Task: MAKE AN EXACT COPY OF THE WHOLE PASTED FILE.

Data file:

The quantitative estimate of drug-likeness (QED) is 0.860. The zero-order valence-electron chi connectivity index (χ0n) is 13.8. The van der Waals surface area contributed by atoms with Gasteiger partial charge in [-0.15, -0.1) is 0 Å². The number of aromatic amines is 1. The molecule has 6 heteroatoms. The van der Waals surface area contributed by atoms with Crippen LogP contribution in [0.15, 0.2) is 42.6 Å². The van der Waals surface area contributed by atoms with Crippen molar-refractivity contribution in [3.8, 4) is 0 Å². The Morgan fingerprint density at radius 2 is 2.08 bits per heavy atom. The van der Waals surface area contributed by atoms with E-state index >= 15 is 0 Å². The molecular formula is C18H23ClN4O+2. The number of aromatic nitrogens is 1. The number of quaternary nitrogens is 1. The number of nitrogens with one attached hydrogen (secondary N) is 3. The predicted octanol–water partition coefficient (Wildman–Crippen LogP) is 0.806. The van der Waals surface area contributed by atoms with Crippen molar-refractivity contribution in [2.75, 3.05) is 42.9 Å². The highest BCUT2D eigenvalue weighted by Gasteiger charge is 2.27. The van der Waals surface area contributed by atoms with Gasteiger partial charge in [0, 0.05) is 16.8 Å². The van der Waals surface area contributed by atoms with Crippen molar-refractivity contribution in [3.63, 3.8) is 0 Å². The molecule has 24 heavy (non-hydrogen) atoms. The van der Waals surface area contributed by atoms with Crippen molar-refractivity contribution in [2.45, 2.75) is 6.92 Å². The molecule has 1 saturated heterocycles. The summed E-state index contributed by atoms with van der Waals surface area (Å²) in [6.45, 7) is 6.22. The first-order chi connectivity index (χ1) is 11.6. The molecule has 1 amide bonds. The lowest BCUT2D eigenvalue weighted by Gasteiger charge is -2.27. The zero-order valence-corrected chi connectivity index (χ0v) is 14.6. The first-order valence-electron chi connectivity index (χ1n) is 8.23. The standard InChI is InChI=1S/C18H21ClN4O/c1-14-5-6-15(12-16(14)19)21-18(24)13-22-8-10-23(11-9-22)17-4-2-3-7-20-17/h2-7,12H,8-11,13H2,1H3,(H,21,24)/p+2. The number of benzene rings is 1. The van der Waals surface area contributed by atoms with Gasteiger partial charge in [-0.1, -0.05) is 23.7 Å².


The quantitative estimate of drug-likeness (QED) is 0.860. The zero-order valence-electron chi connectivity index (χ0n) is 13.8. The van der Waals surface area contributed by atoms with Gasteiger partial charge in [-0.15, -0.1) is 0 Å². The number of aromatic amines is 1. The molecule has 6 heteroatoms. The van der Waals surface area contributed by atoms with Crippen LogP contribution in [0.15, 0.2) is 42.6 Å². The van der Waals surface area contributed by atoms with Crippen molar-refractivity contribution in [3.8, 4) is 0 Å². The Morgan fingerprint density at radius 2 is 2.08 bits per heavy atom. The van der Waals surface area contributed by atoms with E-state index >= 15 is 0 Å². The molecular formula is C18H23ClN4O+2. The number of aromatic nitrogens is 1. The number of quaternary nitrogens is 1. The number of nitrogens with one attached hydrogen (secondary N) is 3. The predicted octanol–water partition coefficient (Wildman–Crippen LogP) is 0.806. The van der Waals surface area contributed by atoms with Crippen molar-refractivity contribution in [2.75, 3.05) is 42.9 Å². The highest BCUT2D eigenvalue weighted by Gasteiger charge is 2.27. The van der Waals surface area contributed by atoms with Gasteiger partial charge in [0, 0.05) is 16.8 Å². The van der Waals surface area contributed by atoms with Crippen molar-refractivity contribution in [3.63, 3.8) is 0 Å². The molecule has 24 heavy (non-hydrogen) atoms. The van der Waals surface area contributed by atoms with Crippen molar-refractivity contribution in [2.45, 2.75) is 6.92 Å². The molecule has 1 saturated heterocycles. The summed E-state index contributed by atoms with van der Waals surface area (Å²) in [6.45, 7) is 6.22. The first-order chi connectivity index (χ1) is 11.6. The molecule has 1 amide bonds. The lowest BCUT2D eigenvalue weighted by Gasteiger charge is -2.27. The zero-order valence-corrected chi connectivity index (χ0v) is 14.6. The first-order valence-electron chi connectivity index (χ1n) is 8.23. The standard InChI is InChI=1S/C18H21ClN4O/c1-14-5-6-15(12-16(14)19)21-18(24)13-22-8-10-23(11-9-22)17-4-2-3-7-20-17/h2-7,12H,8-11,13H2,1H3,(H,21,24)/p+2. The number of benzene rings is 1. The van der Waals surface area contributed by atoms with Gasteiger partial charge in [-0.1, -0.05) is 23.7 Å².